Dividing Lines

Is the Black Vote Really in Play?

Conservative blacks may not like same-sex marriage. But that may not matter for Obama. By Allison Samuels.

Chip Somodevilla / Getty Images

When respected New York-based Senior Pastor A.R. Bernard told a well-known media outlet that he was still undecided on whom he would vote for in the upcoming presidential election, some took it to be a stinging indictment of Barack Obama and his recent support of same-sex marriage.

Bernard is the founder of the predominantly black Christian Cultural Center in New York, a church that regularly hosts the likes of Denzel and Pauletta Washington and boasts a membership of more than 40,000. Bernard’s reported ambivalence ended up placing him into the often-referenced yet camera-shy group of black ministers said to be actively suggesting to their members that they simply not vote at all on Nov. 6th, in response to Obama’s same-sex marriage stance.

In a close election, the mere hint of black voters holding back their ballots for any reason is cause for concern for Team Obama. In 2008, the president received more than 95 percent of the African-American vote.

Rev. Bernard, whose endorsement has often been courted by local and national politicians, says he was none too pleased with reports that accused him of opposing votes for Obama simply because he questioned the president’s opinion and timing on same-sex marriage. Bernard has spent the last week attempting to clarify and differentiate between how he views the first black president’s controversial decision and what he actually plans to do about it.

“After what we’ve gone through as a people, I’d never suggest not voting to my members and I’m not sure that many other pastors would either,” Rev. Bernard says firmly. “I’ve heard about ministers telling this to their members in the media, but I have not actually met one or spoken with one doing so. We’re having a voter’s registration event at my church next month, which further illustrates why the assumption that I tell my members not to vote is ridiculous.”

Rev. Bernard adds that what he won’t be doing is telling his members exactly who to vote for.

“I tell them to study the facts and to understand what each candidate is offering them and their lives and futures,” he says. “That’s what each election is about. So far, for me, Romney hasn’t shown me that he has the community’s best interest at heart. It’s not based on religion.”

The disappointment and anger from many African-American ministers over President Obama’s announcement that he now favors same-sex marriage has been a steady conversation and source of concern for the president’s campaign team since May. In an interview with ABC’s Robin Roberts on Good Morning America, the president said he’d reversed his long-held opposition based on conversations with staff members, openly gay and lesbian service members and his wife and daughter.

His decision immediately caused a rift with some older, ultraconservative, and deeply religious segments of the African-Americans community who’ve long opposed homosexual relationships and gays’ right to marry. Many in that same group also strongly disagree with the idea that those fighting for gay rights are in any way similar to the civil-rights movement of the ’60s.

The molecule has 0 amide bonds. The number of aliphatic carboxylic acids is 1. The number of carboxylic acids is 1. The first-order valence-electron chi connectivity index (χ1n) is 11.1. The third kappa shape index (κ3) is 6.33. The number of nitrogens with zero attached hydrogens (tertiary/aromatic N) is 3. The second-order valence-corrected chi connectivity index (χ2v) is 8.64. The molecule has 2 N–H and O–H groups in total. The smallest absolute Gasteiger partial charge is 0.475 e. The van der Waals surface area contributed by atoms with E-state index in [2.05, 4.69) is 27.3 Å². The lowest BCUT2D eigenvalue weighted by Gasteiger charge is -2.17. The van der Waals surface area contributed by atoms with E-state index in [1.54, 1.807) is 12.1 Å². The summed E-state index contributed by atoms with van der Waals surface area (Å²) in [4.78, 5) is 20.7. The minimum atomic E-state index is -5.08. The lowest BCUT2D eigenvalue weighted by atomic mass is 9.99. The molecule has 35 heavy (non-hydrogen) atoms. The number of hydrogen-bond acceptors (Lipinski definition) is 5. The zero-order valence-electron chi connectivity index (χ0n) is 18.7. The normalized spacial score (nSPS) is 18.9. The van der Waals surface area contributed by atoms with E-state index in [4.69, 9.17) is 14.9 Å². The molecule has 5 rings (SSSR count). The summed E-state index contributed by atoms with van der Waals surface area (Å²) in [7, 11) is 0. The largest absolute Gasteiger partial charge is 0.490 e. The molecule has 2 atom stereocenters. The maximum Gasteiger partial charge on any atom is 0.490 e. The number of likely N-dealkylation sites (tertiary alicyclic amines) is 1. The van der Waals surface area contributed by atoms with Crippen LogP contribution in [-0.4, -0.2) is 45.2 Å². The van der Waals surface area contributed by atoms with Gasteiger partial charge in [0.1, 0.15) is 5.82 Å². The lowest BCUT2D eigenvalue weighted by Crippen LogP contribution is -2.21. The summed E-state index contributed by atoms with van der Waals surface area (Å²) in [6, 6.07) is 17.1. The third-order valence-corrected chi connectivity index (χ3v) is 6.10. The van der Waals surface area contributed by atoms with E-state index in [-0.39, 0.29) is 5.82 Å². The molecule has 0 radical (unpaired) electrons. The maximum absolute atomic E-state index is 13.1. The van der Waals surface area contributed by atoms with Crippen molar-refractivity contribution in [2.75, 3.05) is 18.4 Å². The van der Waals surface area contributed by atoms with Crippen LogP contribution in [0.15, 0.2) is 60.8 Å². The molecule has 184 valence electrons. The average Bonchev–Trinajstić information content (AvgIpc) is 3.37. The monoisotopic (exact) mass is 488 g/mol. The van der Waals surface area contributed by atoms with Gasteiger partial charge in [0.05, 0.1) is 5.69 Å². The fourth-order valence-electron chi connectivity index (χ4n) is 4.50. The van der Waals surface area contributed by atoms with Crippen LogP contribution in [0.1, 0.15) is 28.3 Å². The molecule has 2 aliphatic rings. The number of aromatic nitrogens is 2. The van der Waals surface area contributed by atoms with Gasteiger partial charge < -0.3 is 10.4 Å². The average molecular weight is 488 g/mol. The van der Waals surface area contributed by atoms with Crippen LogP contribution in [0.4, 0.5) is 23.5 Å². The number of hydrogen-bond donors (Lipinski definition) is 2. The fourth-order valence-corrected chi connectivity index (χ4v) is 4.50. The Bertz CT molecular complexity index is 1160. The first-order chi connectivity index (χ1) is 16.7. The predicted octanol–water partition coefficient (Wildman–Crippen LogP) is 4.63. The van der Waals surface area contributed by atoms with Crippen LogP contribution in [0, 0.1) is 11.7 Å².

“People don’t have to know you’re gay, but they do have to know I’m black,” said 67-year old Larry Jacobs, a retired car salesman from Long Beach, Calif. “I can’t hide that even if I wanted to. I don’t have an option. So it’s not the same in my mind. I don’t see it as the same fight.”

Jacobs says that while he was taken aback by the president’s sudden decision, he’s never wavered on the act of voting—or just who he’ll vote for next month. There’s also been no talk of staying home from the pulpit of his local Baptist church either.

“I don’t agree with that position from Obama,” said Jacobs. “I don’t like it at all and I was disappointed in him for it. But that won’t stop me from voting or from voting for him in November. Not voting for him is a vote for Romney and God knows he won’t do anything for black folk at all. That man could not care less about colored folk like myself. He all but said it. So I can’t afford to worry about Obama thinking gay folk should marry.”

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Rev. Bernard says Jacobs’s line of thinking is very common, despite what media reports continue to claim. Still, he adds that the discussion itself on same-sex marriage and Obama is an unfortunate distraction during a crucial election season.

“I do think it was an unnecessary political risk for the president to take, given that particular voting block was in favor of him anyway,” says Rev. Bernard. “I do think that announcement caused some of us to question what direction he’s taking the country in, but that in no way suggests not voting or not judging the president’s entire record as a whole before deciding where your vote will go. The president has done some very impressive work in the face of major obstacles over the last four years and that can’t be denied.”

Though frustrated by Obama’s decision, Rev. Bernard says he feels African Americans are ultimately aware of what’s at stake most for people of color in 2012.

‘’There are moral rights and there are civil rights and we understand that completely,” he says. “But there are tenets of my faith that are guided by my religious beliefs and that’s going to always be there. That said, President Obama isn’t in office to be our rabbi or pastor in chief. He is our president and I tell my members to judge and vote based on that.”